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Sharing Mana‘o

As predicted, last week’s column about COVID-19 spurred more reader response than any of my previous writings. I received dozens of positive messages, three earnest pleas (and one stern admonishment) to reconsider my travel plans, and one rather harsh critique of my entire career and character. That’s a batting average of around .800, better than I had expected and far more comforting than the public discourse of the past week.

Rumors and hostility are rampant on social media, and even traditional news outlets like network television and newspapers are doubted and disparaged. The Information Age is now in a misinformation stage. It’s no wonder people aren’t sure who to trust or where to turn for facts and advice. It’s also understandable — and obvious — that many respond to fear with knee-jerk emotional reactions.

A few days ago, I had planned to share some of the most outrageous claims and conspiracy theories with those of you who don’t follow Facebook or Twitter. But now, rather than fuel the flames of finger-pointing and polarization, I’ve decided to devote today’s column to words; not fighting words, not cavalier catch phrases, just a few objective, factual definitions of certain words that have become part of our daily vocabulary.

Coronavirus. From the World Health Organization: “Coronaviruses (CoV) are a large family of viruses that cause illness ranging from the common cold to more severe diseases, . . . COVID-19 is a new strain that was discovered in 2019 and has not been previously identified in humans. Coronaviruses are zoonotic, meaning they are transmitted between animals and people.”

The 2003 SARS outbreak and the more recent MERS (first identified in 2012) were also caused by coronaviruses.

If you want more information on the current COVID-19 pandemic, here’s the WHO link: www.who.int/emergencies/diseases/novel-coronavirus-2019.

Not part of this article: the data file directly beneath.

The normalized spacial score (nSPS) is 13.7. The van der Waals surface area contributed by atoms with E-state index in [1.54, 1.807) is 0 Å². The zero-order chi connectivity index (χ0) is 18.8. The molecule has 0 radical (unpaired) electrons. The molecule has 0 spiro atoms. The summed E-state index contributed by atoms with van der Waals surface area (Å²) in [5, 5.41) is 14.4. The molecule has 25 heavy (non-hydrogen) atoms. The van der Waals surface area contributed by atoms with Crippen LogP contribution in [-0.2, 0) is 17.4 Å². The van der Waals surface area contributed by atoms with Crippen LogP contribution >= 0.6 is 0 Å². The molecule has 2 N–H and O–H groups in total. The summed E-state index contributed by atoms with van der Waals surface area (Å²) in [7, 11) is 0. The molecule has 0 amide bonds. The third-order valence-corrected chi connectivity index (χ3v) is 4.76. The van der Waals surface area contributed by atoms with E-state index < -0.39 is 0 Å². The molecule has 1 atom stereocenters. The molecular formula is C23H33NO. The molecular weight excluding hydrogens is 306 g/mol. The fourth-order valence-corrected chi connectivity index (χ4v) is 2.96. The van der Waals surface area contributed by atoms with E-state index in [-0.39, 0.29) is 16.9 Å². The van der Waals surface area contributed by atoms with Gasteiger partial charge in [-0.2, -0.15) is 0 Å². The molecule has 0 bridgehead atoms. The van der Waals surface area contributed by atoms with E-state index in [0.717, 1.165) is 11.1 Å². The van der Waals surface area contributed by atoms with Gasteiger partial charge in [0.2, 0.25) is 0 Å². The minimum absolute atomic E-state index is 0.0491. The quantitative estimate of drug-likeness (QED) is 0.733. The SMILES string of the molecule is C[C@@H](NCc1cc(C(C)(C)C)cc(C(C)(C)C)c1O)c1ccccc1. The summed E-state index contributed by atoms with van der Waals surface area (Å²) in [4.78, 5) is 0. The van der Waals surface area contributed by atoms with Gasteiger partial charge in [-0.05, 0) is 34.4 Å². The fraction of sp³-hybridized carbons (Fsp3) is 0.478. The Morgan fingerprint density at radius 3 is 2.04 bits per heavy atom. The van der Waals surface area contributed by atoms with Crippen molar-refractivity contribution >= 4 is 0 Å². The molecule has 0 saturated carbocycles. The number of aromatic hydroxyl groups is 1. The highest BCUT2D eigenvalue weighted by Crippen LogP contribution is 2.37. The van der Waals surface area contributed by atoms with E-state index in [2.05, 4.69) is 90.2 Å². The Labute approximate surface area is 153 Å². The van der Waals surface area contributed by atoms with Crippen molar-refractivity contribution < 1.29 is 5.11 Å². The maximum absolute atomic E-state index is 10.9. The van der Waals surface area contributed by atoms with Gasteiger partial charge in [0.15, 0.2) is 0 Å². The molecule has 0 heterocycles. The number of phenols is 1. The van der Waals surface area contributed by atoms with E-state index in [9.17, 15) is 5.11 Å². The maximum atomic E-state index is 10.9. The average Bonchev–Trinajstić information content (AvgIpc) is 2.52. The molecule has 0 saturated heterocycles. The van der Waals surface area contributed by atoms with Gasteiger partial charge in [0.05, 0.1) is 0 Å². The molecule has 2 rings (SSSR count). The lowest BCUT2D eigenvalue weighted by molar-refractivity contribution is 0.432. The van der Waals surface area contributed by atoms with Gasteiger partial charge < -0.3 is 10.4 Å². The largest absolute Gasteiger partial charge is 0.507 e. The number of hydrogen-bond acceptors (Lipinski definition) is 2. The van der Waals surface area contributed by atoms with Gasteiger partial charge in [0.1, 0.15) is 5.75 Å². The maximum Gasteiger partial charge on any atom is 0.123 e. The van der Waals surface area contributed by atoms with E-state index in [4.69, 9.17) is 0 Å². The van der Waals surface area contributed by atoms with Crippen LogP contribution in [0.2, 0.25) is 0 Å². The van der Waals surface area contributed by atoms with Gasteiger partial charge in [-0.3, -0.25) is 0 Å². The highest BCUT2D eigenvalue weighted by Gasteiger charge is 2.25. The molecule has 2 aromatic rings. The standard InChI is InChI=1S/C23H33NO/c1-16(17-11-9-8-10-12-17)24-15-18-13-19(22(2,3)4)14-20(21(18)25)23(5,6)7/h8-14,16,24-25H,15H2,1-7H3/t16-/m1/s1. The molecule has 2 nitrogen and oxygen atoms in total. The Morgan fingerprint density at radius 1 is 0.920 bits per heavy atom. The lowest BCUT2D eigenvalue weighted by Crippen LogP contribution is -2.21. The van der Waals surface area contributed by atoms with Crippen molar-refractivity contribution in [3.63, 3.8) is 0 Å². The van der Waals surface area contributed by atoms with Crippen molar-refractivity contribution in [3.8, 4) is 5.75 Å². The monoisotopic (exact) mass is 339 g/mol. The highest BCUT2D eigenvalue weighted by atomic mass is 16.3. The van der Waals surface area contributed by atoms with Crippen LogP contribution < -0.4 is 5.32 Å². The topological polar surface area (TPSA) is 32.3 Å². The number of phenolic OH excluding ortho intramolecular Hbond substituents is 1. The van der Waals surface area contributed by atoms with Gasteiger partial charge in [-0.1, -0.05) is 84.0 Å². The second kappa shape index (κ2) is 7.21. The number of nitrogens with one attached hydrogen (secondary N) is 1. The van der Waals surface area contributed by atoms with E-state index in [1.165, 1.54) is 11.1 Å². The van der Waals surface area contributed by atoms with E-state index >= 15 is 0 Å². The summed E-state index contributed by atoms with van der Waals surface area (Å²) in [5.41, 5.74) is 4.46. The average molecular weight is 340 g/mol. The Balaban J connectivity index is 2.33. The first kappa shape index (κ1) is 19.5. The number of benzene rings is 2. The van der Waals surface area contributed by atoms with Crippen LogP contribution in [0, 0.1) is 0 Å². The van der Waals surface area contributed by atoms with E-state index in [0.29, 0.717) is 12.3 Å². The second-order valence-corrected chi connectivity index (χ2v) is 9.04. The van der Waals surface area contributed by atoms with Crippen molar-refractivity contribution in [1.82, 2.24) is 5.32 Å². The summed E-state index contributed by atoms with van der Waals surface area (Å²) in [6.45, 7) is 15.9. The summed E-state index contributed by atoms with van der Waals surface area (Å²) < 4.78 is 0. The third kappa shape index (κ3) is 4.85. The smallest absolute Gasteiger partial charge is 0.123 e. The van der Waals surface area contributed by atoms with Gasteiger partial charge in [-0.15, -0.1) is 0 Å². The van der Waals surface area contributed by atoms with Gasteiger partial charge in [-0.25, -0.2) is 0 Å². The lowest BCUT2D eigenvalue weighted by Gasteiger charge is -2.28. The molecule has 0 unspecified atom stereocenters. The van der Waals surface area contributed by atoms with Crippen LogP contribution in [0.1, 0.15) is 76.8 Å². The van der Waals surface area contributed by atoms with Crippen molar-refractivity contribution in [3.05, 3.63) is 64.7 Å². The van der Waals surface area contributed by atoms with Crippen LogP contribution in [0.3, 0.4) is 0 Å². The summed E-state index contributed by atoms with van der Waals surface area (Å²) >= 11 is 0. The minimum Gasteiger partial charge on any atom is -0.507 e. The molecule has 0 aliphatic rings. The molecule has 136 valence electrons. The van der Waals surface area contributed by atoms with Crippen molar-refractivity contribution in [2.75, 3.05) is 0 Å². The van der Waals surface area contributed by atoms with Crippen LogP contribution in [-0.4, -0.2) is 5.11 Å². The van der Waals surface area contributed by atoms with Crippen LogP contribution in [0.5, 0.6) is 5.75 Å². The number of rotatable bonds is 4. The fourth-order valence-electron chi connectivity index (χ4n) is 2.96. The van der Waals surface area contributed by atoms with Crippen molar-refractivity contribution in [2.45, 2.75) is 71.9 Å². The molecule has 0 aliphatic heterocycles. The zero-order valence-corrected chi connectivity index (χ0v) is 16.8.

Isolation and Quarantine. Both are measures taken to help protect the public by preventing exposure to people who have (or may have) a contagious disease, but there is a big difference between them. According to the state Department of Health, “Isolation separates sick people with a contagious disease from people who are not sick. Quarantine separates and restricts the movement of people who were exposed to a contagious disease to see if they become sick.”

Health.hawaii.gov/docd/advisories/novel-coronavirus-2019/

Social distancing. Social distancing is defined as a public health practice, which helps prevent the spread of contagious disease, by keeping sick people from coming into close contact with healthy people. But even public health officials and experts disagree on what degree of distance is necessary. A week ago, most were recommending that we avoid crowds of 250 or more; now the federal government has lowered that to 10. For some, social distancing simply means avoiding physical contact — no handshakes, hugs, or even foot taps — and maintaining a 6- to 10-foot distance from others in public. Others say the term implies a wider distance: stay out of public places, period.

Fake news. A term popularized by Donald Trump during his presidential campaign, the concept has actually been around for more than a century, called “yellow journalism” or “junk news” in the past. Nowadays, people all over the political and social spectrum use the term to dismiss media reports that they find unbelievable or disagreeable.

If you have more faith in local government than in the media, social or otherwise, I suggest getting updates on the COVID-19 situation directly from the horse’s mouth. The state Department of Health website posts regular updates at health.hawaii.gov/docd/advisories/novel-coronavirus-2019/ and you can sign up for emailed updates at health.hawaii.gov/news/covid-19-updates.

The County of Maui encourages signing up for local COVID-19 updates via email and/or text message. Go to mauicounty.gov and click on “Email notifications.”

A couple of words which need no definition but surely warrant mention: Aloha and Kokua — They are as contagious as any coronavirus; let’s make them go viral.

* Kathy Collins is a radio personality (The Buzz 107.5 FM), storyteller, actress, emcee and freelance writer whose “Sharing Mana’o” column appears every Wednesday. Her email address is kcmaui913@gmail.com.

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